The above caption was Chapter 27 of my year-ago book entitled “The Great Deformation: The Corruption of Capitalism In America”. So I was glad to see this illuminating metaphor given some traction last week by Seth Klarman. The latter is proprietor of the $27 billion Baupost Fund and can fairly be described as one of the greatest hedge fund managers ever. He is also so eminently sensible that he recently returned several billions to his investors—owing to a dearth of reasonable investment opportunities.
Seth pulled no punches explaining why he is not drinking the Kool-Aid:
All the Trumans – the economists, fund managers, traders, market pundits –know at some level that the environment in which they operate is not what it seems on the surface…. But the zeitgeist is so damn pleasant, the days so resplendent, the mood so euphoric, the returns so irresistible, that no one wants it to end.
Klarman is here referring to the waning days of this third and greatest financial bubble of this century. But my take is that the crack-up boom now nearing its dénouement marks not merely the season finale of still another Fed-induced cycle of financial asset inflation, but, in fact, portends the demise of an entire era of bubble finance.
The latter has had a long gestation—arguably reaching back 100 years. The Great War of 1914-1918 did supplant the stern financial discipline of the market-driven international gold standard with the backstops, bailouts and moral hazards of central bank managed money; the 1930s did install activist state management of national economies almost everywhere, with its systemic bias toward ever higher public and private debt ratios against current income; the “guns and butter” fiscal excesses of Lyndon Johnson did unhorse the William McChesney Martin style of sound money rectitude at the Fed and planted a torpedo in the side of the imperfect but serviceable Bretton Woods system of global monetary order; and Richard Nixon did finish it off with his perfidious doings at Camp David in August 1971.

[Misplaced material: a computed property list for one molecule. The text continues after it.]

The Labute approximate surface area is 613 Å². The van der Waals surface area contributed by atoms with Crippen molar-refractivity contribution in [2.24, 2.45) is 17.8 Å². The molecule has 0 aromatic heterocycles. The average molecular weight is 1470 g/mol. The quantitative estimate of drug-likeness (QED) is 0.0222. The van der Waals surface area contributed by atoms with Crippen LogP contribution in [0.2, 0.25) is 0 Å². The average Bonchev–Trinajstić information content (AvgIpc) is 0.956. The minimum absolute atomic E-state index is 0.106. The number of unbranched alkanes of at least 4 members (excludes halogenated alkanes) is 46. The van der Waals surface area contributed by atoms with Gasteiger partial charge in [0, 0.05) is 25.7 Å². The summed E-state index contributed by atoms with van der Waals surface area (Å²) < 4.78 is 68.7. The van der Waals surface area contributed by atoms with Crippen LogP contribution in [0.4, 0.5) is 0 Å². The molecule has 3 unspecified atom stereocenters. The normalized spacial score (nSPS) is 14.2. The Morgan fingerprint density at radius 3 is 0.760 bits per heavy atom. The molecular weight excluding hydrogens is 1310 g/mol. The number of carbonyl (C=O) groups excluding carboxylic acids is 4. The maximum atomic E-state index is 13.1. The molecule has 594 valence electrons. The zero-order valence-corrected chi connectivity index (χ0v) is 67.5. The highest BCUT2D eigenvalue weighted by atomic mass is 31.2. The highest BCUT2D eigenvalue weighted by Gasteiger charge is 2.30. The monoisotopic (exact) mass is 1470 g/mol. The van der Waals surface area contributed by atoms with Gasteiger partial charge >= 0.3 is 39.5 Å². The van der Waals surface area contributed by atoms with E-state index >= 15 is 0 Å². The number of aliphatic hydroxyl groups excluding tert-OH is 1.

Indeed, the days of honest capital markets were numbered by Tricky Dick’s proclamation that the richest nation on the planet would default on its obligation to pay its international debts in gold. On the surface, this body blow to global financial stability and discipline was done simply for the sake of avoiding a recession before November 1972—even if a decade-long boom of war spending and external borrowing had made a day of economic reckoning unavoidable.
But the real significance was that Nixon’s Camp David perfidy officially installed Milton Friedman’s Folly at the heart of the financial system. The presumption now was that a 12-member monetary politburo in the Eccles building could perfectly manage the money supply and thereby eliminate the business cycle, optimize the growth of GDP, jobs and living standards and enable market capitalism to prosper all the better.by